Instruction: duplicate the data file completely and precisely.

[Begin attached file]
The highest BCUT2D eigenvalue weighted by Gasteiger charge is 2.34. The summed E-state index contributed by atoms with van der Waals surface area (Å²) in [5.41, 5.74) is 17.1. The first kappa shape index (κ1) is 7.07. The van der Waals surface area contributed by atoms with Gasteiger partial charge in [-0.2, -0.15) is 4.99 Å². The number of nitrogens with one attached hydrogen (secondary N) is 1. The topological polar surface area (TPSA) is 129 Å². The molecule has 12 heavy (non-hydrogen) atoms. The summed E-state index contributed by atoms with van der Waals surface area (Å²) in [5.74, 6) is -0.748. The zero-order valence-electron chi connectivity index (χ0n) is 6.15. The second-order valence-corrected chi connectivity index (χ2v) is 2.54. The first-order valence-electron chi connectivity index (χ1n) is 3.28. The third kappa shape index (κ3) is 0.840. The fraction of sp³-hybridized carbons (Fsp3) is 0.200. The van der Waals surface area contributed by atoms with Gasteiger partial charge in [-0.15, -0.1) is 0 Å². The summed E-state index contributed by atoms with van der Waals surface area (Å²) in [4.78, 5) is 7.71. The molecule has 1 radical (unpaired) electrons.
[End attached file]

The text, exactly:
The highest BCUT2D eigenvalue weighted by Gasteiger charge is 2.34. The summed E-state index contributed by atoms with van der Waals surface area (Å²) in [5.41, 5.74) is 17.1. The first kappa shape index (κ1) is 7.07. The van der Waals surface area contributed by atoms with Gasteiger partial charge in [-0.2, -0.15) is 4.99 Å². The number of nitrogens with one attached hydrogen (secondary N) is 1. The topological polar surface area (TPSA) is 129 Å². The molecule has 12 heavy (non-hydrogen) atoms. The summed E-state index contributed by atoms with van der Waals surface area (Å²) in [5.74, 6) is -0.748. The zero-order valence-electron chi connectivity index (χ0n) is 6.15. The second-order valence-corrected chi connectivity index (χ2v) is 2.54. The first-order valence-electron chi connectivity index (χ1n) is 3.28. The third kappa shape index (κ3) is 0.840. The fraction of sp³-hybridized carbons (Fsp3) is 0.200. The van der Waals surface area contributed by atoms with Gasteiger partial charge in [-0.15, -0.1) is 0 Å². The summed E-state index contributed by atoms with van der Waals surface area (Å²) in [4.78, 5) is 7.71. The molecule has 1 radical (unpaired) electrons.